Future of the Climate and Energy portfolios in the new Commission

European Parliament European Parliament Credit: European Union 2014 EP

Former Prime Minister of Slovenia, Alenka Bratušek, failed to convince MEPs at her hearing at the European Parliament (EP) on 6 October 2014 of her suitability for the role of Commission Vice-President and Energy Union Commissioner. Bratušek was heavily criticised for having appointed herself as Commissioner in the last days as prime minister after losing the July election. During her interview, she emphasised that close cooperation would be needed between the EU institutions to achieve the energy union objectives, which she sees as including improved energy efficiency, reduced dependence on non-EU energy sources, attained EU climate targets and maintained leadership of the EU in the field of climate action. However, she left MEPs unsatisfied with the lack of detail on how these objectives would be met. Bratušek seemed unprepared to answer several questions and repeatedly made rather general comments about the need to complete the internal energy market and to build infrastructure. She also gave little detail on how she envisaged her role at the upcoming UN climate negotiations in Lima and next year in Paris.

The approval by Parliament of Miguel Arias Cañete for Climate and Energy Commissioner on the other hand took many by surprise. Cañete, a former agricultural minister of Spain, was seen as the most controversial candidate due to his past links with the oil industry and last-minute changes in his statement of financial interests. Prior to his hearing we observed significant public opposition with an online petition attracting nearly 600,000 signatures and a vocal social media calling for Cañete to be rejected.  Despite his financial links to the oil industry Cañete demonstrated a strong knowledge of climate and energy issues during his interview on 1 October 2014.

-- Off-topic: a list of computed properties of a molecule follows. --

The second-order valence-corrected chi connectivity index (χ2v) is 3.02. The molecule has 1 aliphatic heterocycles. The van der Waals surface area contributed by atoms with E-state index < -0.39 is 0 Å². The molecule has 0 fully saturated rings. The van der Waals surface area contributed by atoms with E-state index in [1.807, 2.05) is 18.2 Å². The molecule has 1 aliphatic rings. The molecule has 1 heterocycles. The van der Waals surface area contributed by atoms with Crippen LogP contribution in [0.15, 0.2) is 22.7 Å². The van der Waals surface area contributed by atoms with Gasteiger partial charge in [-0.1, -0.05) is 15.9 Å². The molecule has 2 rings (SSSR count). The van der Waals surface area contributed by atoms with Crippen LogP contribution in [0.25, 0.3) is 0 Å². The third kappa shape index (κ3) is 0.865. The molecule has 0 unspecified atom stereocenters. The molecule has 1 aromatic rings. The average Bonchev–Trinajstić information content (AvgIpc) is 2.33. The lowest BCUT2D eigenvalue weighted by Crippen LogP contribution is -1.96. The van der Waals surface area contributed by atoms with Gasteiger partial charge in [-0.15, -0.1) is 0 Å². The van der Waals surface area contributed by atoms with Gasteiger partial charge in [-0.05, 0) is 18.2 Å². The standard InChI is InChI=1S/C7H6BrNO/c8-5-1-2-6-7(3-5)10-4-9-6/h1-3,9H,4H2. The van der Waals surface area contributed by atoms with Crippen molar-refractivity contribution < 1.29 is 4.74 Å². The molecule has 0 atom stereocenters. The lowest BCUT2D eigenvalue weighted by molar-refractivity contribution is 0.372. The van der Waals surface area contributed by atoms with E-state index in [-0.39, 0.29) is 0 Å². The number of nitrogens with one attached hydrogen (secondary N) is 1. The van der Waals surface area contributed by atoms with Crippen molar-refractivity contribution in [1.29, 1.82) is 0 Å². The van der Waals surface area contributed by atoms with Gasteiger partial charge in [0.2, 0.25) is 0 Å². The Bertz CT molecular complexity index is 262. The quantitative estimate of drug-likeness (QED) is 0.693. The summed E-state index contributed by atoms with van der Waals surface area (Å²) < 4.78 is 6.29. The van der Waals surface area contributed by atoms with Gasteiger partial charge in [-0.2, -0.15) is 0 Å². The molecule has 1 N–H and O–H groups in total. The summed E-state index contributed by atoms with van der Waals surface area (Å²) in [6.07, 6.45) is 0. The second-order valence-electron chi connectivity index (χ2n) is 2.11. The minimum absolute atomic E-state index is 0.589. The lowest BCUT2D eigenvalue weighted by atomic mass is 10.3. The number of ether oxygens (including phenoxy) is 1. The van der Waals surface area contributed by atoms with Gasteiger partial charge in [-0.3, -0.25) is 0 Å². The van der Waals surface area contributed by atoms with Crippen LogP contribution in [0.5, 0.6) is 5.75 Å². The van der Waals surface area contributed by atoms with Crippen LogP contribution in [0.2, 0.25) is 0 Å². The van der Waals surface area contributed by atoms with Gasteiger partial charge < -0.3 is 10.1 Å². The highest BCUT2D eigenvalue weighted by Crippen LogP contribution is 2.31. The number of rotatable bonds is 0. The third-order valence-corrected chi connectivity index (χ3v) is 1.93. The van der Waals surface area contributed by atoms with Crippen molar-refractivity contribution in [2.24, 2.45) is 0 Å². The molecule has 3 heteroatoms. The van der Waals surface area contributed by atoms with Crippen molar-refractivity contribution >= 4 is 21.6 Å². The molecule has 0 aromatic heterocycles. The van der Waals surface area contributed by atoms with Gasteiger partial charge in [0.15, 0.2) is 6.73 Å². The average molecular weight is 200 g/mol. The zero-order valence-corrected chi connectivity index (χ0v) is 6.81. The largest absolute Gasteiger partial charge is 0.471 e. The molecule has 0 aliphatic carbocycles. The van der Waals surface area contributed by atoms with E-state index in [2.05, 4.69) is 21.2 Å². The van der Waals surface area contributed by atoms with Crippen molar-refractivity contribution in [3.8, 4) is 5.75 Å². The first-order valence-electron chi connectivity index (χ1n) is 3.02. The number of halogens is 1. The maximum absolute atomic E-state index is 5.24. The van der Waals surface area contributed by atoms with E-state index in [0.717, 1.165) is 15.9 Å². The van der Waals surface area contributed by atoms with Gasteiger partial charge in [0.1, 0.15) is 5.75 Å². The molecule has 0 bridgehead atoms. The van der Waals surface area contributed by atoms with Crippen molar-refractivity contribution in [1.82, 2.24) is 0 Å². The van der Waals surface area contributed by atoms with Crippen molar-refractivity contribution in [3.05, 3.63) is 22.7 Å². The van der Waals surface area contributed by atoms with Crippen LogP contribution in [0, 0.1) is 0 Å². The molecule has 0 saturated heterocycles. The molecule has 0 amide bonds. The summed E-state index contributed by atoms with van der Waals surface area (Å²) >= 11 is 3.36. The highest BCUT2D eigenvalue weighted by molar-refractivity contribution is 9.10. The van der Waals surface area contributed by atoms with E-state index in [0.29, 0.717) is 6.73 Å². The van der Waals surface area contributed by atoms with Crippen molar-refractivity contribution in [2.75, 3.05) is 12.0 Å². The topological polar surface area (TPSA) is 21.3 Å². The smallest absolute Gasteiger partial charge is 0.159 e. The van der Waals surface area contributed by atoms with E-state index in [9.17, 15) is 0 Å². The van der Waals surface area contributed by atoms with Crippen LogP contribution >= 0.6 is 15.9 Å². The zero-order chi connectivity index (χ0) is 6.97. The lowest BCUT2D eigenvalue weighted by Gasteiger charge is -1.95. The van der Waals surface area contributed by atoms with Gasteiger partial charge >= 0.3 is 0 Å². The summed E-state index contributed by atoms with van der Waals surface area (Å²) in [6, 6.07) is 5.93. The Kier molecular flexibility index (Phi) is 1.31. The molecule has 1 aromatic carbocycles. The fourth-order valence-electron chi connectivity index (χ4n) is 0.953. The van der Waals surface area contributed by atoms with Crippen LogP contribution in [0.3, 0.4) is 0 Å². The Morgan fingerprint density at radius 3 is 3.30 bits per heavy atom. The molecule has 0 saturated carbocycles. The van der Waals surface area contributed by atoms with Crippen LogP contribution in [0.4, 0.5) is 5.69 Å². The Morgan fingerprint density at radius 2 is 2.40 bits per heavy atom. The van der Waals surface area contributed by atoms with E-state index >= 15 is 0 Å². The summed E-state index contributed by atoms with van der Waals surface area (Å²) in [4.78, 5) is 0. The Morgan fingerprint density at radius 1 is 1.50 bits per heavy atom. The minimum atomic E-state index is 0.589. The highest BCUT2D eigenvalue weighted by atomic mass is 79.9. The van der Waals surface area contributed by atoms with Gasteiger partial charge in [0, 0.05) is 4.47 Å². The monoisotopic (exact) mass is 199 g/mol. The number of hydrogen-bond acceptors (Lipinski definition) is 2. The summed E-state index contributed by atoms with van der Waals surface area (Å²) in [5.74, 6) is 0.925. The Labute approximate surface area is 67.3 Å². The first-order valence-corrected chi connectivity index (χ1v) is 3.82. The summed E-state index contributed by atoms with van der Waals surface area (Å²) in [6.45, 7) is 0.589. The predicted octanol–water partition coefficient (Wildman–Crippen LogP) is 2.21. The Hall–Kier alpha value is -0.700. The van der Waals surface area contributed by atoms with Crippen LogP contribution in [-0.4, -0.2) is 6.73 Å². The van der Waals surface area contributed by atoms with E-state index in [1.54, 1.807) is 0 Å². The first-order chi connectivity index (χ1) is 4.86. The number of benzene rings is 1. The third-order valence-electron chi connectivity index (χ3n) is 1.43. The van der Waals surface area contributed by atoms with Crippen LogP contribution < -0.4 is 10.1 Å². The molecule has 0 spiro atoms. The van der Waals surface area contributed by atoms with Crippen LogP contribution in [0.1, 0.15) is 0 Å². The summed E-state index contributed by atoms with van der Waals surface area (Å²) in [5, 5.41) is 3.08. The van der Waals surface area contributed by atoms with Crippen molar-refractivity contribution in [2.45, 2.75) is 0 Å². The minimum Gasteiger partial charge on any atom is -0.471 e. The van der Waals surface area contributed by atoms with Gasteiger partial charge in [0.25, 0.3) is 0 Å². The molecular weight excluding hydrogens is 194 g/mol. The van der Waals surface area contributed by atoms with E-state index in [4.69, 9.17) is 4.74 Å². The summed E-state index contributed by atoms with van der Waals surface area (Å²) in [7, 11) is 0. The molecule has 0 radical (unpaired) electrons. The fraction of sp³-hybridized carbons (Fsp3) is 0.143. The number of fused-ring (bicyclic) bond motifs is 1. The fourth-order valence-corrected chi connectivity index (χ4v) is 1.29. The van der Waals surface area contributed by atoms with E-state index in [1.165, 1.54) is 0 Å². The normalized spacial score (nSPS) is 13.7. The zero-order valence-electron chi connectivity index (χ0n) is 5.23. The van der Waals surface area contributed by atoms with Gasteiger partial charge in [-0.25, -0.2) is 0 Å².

During his hearing MEP Krišjānis Kariņš, enquired on how the Commissioner-designate intended to balance the energy and climate priorities, since these can sometimes be perceived as contradictory. Cañete emphasised the importance of increasing energy efficiency, in particular by improving the performance of buildings and promoting eco-designs. He believes that interconnections all over the EU should be established, in particular in the Southern Corridor and the Baltic States. Cañete also sees importance in encouraging renewables as well as the deployment of CO­2 capture and storage (CCS).

MEP Françoise Grossetête, who referred to CCS as crucial in enabling the transition towards a low-carbon economy, asked about Cañete’s approach on new measures to leverage more funding for CCS and energy storage. Cañete responded that he sees CCS as essential in allowing for the use of a diversified energy mix, including hydrocarbons, while progressing towards a low-carbon economy. He committed himself to allocate additional funding for CCS projects and also expressed his commitment to look into funding opportunities for R&D into energy storage.

Cañete further stressed that the European Union’s Emission Trading System is the optimal tool for transitioning to a low-carbon economy and pledged to push for the establishment of a Market Stability Reserve (MSR) that avoids allowances being put back into the market. This viewpoint is shared by Bellona who advocates for the permanent cancellation of allowances in cases where the EUA price is below a certain threshold in order to ensure these adjustments effectively cure the EUA price. Bellona’s full position regarding the MSR proposal as well as recommendations for the way forward can be found in the Bellona brief on Comprehensive ETS Reform.

Following Bratušek’s rejection, Slovenia must now nominate a new Commissioner-designate and Commission President Juncker might need to rethink his “cluster” approach to the Climate and Energy portfolios.

Videos of the public hearings of the 27 candidates can be watched here.

Bellona Europa

europe@bellona.org